It is perfectly acceptable to question a teacher’s judgment in the case of a serial killer.

During this past school year, my students spent a week reading graphic novels as an introduction to the genre. Among the many graphic novels that I have is a set of non-fiction books that center on famous disasters in American history like the Hindenburg explosion, the Japanese attack on Pearl Harbor, and the near-tragic Apollo 13 mission. image image

The kids love the comic book-like nature of the books, but even better, they loves the stories contained therein. Most of them have heard bits and pieces about these dramatic moments from our nation’s past, but few have ever read full accounts of the events until they read these books.

A parent volunteer (who also happens to be a good friend) was in the classroom one day during the graphic novel unit, volunteering to read with some of my students. After assigning him to a group of kids, I handed out copies of the books and sent them on their way.

My friend looked at me like I was crazy.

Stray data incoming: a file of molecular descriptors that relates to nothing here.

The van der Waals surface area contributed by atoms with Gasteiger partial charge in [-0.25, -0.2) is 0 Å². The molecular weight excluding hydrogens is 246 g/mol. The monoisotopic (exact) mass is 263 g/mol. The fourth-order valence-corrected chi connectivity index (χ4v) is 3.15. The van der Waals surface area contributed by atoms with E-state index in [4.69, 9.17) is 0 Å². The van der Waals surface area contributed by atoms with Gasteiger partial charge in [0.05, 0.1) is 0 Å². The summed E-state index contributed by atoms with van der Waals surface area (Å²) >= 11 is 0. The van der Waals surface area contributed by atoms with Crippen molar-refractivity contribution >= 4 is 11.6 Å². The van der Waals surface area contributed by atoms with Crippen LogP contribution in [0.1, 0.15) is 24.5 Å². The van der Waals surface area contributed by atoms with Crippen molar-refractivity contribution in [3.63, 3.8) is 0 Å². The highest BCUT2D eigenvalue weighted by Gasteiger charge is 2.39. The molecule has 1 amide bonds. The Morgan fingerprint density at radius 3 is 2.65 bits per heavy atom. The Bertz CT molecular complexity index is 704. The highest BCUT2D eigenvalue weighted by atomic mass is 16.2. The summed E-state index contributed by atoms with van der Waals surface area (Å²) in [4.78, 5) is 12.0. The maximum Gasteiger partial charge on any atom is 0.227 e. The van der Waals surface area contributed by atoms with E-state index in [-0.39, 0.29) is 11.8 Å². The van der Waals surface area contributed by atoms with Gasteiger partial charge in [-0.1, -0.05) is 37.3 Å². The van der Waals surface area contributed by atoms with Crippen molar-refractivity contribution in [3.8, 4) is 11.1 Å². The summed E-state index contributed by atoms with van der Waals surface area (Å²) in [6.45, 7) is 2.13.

“Are you sure you want us reading that book?” he asked.

“Yes,” I said. “A bunch of kids have read it already. It’s a little gruesome, but it’s fine. It’s American history.”

“Alright,” he said, still sounding uncertain.

About fifteen minutes later I checked in with his group to determine their progress. His look of consternation had been replaced by noticeable relief.

“The Donner party!” he said. “Donner!”


“Yeah, the Donner party,” I repeated. “What did you think I said?”

“I thought you said the Dalmer party. Like Jeffrey Dalmer. I thought you had the kids reading about serial killers.”

“And you were willing to go along with that?” I asked.

“Well, you’re the teacher,” he said. “I figured you knew what you were doing.”

“Really?” I said. “Even if it’s a book about a serial killer?”

“Well, yeah.”

Sometimes there’s a such thing as having too much trust in a teacher.